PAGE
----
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TackDriver284

Handloader
Feb 13, 2016
1,736
393
Guy Miner":13kgev8h said:
Perhaps there is no need to push to maximum velocity/heavy bolt lift?

You are correct, I should have mentioned to back off a grain and tweak seating depths. Safety is indeed priority one. But as you know sometimes with the magnums, the bullet shoots awesome at fast speeds close to max.
 

SJB358

Ballistician
Dec 24, 2006
31,304
563
I'm with Guy and all of you all really, I read a ton, use what I can find and start from there with my load work. Known loads are my favorites. With my previous Mashburn three others were using the exact same combo so I worked up and with 16 rounds found my load. Verified it a couple of times at distance. Life is great like that.

With lesser written about cartridges QL has been a huge help to me. Often finding good nuggets of information. Typically I'll start low and find the speed range I want to be in and then work seating depth. It's been a fairly decent way to get good loads that way.

I'll say this though, most all rifles can be made to shoot but if they are so fussy and require such and such a charge with a very specific bullet they are usually sick and will drive you nuts. A good rifle will shoot everything pretty well and then be just flat awesome with load work.
 

Cleveland48

Handloader
Jul 28, 2015
1,921
32
I do things pretty similar to Guy and research what a lot of people are using. I may start a little under and work up then adjust seating depth. I will be doing my first actual OCW test here pretty soon. I plan to load cases in groups of three in .3 grain increments up until pressure signs or max with bullets loaded at .020" jump. Then pick a node and adjust seating depth to pull it in. I have been guilty in the past of just picking a load that looks close to the velocity I want and adjust seating depth until I like it. Now I wanna do the OCW and give it a shot.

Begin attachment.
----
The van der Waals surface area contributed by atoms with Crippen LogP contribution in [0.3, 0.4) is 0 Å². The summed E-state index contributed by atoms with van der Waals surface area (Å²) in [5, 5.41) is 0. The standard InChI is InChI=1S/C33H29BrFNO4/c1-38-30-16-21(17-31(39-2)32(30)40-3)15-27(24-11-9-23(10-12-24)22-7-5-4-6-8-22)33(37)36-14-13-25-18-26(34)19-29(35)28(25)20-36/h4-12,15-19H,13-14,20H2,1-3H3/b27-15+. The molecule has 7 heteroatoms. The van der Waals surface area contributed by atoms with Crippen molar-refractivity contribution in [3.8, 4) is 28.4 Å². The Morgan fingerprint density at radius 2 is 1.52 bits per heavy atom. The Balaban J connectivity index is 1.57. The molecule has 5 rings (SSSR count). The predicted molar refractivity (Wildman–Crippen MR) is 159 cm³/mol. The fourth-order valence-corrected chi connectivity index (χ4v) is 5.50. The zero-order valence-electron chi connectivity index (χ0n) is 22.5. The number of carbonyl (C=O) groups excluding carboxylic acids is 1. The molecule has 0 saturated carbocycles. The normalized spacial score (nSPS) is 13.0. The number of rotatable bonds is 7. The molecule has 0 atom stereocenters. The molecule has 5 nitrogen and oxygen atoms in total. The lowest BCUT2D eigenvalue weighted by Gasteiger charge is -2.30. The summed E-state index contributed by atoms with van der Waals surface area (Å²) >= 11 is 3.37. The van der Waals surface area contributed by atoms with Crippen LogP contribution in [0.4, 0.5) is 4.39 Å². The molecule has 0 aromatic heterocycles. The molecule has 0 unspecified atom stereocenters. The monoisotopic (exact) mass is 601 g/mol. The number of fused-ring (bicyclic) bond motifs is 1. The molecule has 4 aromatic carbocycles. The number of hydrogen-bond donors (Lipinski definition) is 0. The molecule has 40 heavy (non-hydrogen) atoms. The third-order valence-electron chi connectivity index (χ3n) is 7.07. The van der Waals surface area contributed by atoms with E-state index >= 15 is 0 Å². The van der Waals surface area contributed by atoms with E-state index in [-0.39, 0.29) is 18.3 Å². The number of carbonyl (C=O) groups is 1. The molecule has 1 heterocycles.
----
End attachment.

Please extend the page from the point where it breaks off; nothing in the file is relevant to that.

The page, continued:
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Gunner46

Handloader
Jan 12, 2015
483
2
Actually, I've found it to be a pretty simple process. Just get on a couple forums and ask. You'll get a dozen "most" accurate loads, but in time it's easy to see which are consistent across the board, as apposed to just someones personal favorite.

The suggestions will not nail it down to 42.567 grs of XXXX, at 2.9457" OAL, but that's why we all go to the range.

The guys here have helped me narrow down my possibles in short order and I've walked away from the range with fewer rounds down range and better groups.
 

Darkhorse

Handloader
Mar 14, 2014
740
6
I guess I'm the odd man out here as I no longer read anything to look for a good load in someone else's rifle. I don't do the OCW thing and never will. I guess I'm just too old and stubborn to change. Plus I just like the way I do things.
These days I only keep a few favorite powders on my bench. I pick the one I want to use and shoot a few rounds to check the pressure for safety. Then I basically start varying the distance from the lands until I get the accuracy I'm after. Then it's tested in a cold, clean barrel a few times before I call it good. I usually start a couple of grains below max. and go up from there. I compare them all and pick the one I like best.
This is basically the same process used with the out of favor Browning BOSS. I have one on my 300 Win. Mag. and I wouldn't be without it. When I finally stopped fooling with it I had a deer load that shot under a 1/2 inch, sometimes much under, and a elk load that did the same thing.
I attribute the accuracy I get just as much to my case prep as to my loading process. It takes all the parts to make a whole. But I'm not getting into all that right now. I don't consider this a "shortcut' it's just the way I've done things the past 30 years or so.